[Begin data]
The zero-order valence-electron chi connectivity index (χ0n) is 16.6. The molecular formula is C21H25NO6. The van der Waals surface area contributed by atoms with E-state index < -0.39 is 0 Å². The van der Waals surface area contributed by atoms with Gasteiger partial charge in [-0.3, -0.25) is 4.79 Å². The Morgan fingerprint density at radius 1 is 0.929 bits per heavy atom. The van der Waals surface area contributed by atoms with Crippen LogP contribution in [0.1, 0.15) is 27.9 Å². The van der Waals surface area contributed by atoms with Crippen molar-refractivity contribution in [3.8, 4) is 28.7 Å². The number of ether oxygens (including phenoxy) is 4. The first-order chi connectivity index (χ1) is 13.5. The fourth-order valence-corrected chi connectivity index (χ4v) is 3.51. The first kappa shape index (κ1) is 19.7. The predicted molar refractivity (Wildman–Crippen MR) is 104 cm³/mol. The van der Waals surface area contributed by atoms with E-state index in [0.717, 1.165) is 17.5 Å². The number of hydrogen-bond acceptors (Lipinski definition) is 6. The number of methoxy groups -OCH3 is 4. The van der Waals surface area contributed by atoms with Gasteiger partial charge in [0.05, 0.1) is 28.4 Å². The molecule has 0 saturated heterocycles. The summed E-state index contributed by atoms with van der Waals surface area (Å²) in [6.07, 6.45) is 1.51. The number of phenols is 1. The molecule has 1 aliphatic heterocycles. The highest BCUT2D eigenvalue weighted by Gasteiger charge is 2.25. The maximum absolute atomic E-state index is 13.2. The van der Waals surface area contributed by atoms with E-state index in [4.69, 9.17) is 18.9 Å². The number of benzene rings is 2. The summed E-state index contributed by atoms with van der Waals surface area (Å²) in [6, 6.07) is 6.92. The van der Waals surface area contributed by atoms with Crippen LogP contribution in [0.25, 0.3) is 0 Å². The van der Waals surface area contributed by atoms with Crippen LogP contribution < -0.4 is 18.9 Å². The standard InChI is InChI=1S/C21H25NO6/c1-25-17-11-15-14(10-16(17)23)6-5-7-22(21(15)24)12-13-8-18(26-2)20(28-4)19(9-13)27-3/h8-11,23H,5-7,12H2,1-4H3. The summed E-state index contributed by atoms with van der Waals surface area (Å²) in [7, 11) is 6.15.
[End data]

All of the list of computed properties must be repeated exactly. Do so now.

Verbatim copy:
The zero-order valence-electron chi connectivity index (χ0n) is 16.6. The molecular formula is C21H25NO6. The van der Waals surface area contributed by atoms with E-state index < -0.39 is 0 Å². The van der Waals surface area contributed by atoms with Gasteiger partial charge in [-0.3, -0.25) is 4.79 Å². The Morgan fingerprint density at radius 1 is 0.929 bits per heavy atom. The van der Waals surface area contributed by atoms with Crippen LogP contribution in [0.1, 0.15) is 27.9 Å². The van der Waals surface area contributed by atoms with Crippen molar-refractivity contribution in [3.8, 4) is 28.7 Å². The number of ether oxygens (including phenoxy) is 4. The first-order chi connectivity index (χ1) is 13.5. The fourth-order valence-corrected chi connectivity index (χ4v) is 3.51. The first kappa shape index (κ1) is 19.7. The predicted molar refractivity (Wildman–Crippen MR) is 104 cm³/mol. The van der Waals surface area contributed by atoms with E-state index in [0.717, 1.165) is 17.5 Å². The number of hydrogen-bond acceptors (Lipinski definition) is 6. The number of methoxy groups -OCH3 is 4. The van der Waals surface area contributed by atoms with Gasteiger partial charge in [0.05, 0.1) is 28.4 Å². The molecule has 0 saturated heterocycles. The summed E-state index contributed by atoms with van der Waals surface area (Å²) in [6.07, 6.45) is 1.51. The number of phenols is 1. The molecule has 1 aliphatic heterocycles. The highest BCUT2D eigenvalue weighted by Gasteiger charge is 2.25. The maximum absolute atomic E-state index is 13.2. The van der Waals surface area contributed by atoms with E-state index in [4.69, 9.17) is 18.9 Å². The number of benzene rings is 2. The summed E-state index contributed by atoms with van der Waals surface area (Å²) in [6, 6.07) is 6.92. The van der Waals surface area contributed by atoms with Crippen LogP contribution in [0.25, 0.3) is 0 Å². The van der Waals surface area contributed by atoms with Crippen LogP contribution < -0.4 is 18.9 Å². The standard InChI is InChI=1S/C21H25NO6/c1-25-17-11-15-14(10-16(17)23)6-5-7-22(21(15)24)12-13-8-18(26-2)20(28-4)19(9-13)27-3/h8-11,23H,5-7,12H2,1-4H3. The summed E-state index contributed by atoms with van der Waals surface area (Å²) in [7, 11) is 6.15.